The problem with people seeing complicated issues as simple is that it gives them false sense of confidence that they can represent themselves and do just as well. In my career, I have seen many accused people make the horrible mistake of representing themselves.  They tend to be people who THINK they are smarter than everyone else and don't see the complexity involved in a legal case.  They find themselves in way over their heads, but by the time they realize and admit that they are in over their heads, it is too late.  Trials are not trial-and-error. You get ONE trial and you had better make it a good one, because your freedom is on the line.
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March 18, 2013, is the 50th anniversary of the famous Gideon v. Wainright case in which the Supreme Court ruled that the U.S. Constitution entitled criminally accused individuals to the assistance of an attorney.  It is the case that required the creation of indigent defense systems to cover every criminal courtroom in the United States.  But like many idealistic ideas that came out of the 1960's, reality has proven much less idealistic than imagined. 

Jacqueline Dixon, President of the Tennessee Bar Association, writes this month that the indigent defense systems created by Gideon are woefully underfunded:

I have heard U. S. Attorney General Eric Holder speak, and, as he has on numerous occasions, he emphasized the need to reform the indigent defense system if the country is to uphold its promise of “equal justice for all.” When he received the Brennan Legacy Award in November 2009 and spoke at the Brennan Legacy Awards Dinner, he specifically mentioned Tennessee in his speech when he focused on the necessity of reforms for indigent defense and the current state of public defender networks in this country. He noted that in our state, a county public defender’s office had six attorneys handle more than 10,000 misdemeanor cases in 2006, which meant lawyers could spend an average of just under an hour per case. General Holder then commented that “high caseloads leave even those lawyers with the best of intentions little time to investigate, file appropriate motions, and do the basic things we assume lawyers do.”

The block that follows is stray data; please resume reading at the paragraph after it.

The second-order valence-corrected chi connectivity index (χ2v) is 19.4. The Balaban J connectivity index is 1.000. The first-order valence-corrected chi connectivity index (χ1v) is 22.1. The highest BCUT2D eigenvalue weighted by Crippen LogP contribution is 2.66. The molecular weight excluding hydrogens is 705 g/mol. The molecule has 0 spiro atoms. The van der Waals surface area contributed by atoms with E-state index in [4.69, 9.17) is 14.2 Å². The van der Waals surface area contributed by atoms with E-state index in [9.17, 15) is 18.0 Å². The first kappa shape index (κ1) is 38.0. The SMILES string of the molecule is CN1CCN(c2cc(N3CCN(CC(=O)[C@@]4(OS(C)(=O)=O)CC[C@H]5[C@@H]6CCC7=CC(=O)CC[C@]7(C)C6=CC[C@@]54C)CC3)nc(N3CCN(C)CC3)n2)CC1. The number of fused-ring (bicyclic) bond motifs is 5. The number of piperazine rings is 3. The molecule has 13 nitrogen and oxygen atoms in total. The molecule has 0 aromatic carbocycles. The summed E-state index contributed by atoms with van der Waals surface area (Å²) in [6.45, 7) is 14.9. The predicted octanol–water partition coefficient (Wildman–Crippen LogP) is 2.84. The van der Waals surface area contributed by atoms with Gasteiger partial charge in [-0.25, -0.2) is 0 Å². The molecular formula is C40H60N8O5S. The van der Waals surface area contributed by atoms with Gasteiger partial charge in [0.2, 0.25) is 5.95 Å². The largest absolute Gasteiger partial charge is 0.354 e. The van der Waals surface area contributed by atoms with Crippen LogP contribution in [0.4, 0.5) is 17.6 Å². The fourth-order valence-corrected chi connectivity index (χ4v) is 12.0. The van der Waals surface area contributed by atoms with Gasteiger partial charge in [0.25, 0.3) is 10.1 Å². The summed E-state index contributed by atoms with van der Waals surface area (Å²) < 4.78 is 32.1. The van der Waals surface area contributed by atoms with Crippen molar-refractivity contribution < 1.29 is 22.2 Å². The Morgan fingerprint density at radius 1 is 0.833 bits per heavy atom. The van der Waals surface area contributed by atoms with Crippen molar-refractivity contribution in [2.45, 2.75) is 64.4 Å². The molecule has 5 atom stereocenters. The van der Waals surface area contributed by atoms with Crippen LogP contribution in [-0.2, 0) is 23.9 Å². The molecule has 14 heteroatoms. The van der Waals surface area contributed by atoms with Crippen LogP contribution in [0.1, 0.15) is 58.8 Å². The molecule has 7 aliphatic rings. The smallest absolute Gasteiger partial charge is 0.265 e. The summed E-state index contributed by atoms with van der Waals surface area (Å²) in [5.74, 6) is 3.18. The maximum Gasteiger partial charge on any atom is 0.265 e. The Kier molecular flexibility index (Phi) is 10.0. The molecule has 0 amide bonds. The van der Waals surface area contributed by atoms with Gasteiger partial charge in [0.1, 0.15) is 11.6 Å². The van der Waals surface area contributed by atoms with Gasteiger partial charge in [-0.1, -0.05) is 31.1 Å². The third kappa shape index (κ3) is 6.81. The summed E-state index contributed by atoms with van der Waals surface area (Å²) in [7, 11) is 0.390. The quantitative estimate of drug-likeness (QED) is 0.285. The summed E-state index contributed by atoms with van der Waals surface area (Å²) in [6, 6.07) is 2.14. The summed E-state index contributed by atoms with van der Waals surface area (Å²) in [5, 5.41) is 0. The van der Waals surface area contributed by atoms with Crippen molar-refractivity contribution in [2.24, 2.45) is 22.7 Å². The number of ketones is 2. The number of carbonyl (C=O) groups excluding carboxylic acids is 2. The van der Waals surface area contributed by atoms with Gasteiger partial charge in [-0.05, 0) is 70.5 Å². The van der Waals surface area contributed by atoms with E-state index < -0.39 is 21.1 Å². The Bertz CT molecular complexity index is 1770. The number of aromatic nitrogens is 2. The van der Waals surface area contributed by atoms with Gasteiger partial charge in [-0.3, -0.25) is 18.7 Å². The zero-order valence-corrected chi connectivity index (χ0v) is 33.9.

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The failings of the indigent defense system are so widespread that the ACLU is building a bank of horror stories to raise awareness of just how bad the problem has gotten. The ACLU project has just started as of the posting of this blog entry, but it should be available soon so people can see for themselves just how bad the various systems around the country have gotten. 
 
If you're facing criminal charges, it is always in your best interest to hire a lawyer. Private attorneys typically have smaller caseloads and thus more time to spend per case.
 
Far too many people don't consider hiring private counsel until after their trial with a public defender has gone badly. By that point, many of the rights they had before trial are gone. The time to win your case is BEFORE trial, not after.
 
If you are serious about your case, your rights, your freedoms, and your reputation, then you also need to be serious about hiring the best lawyer you can afford as soon as you can. Call us.

- John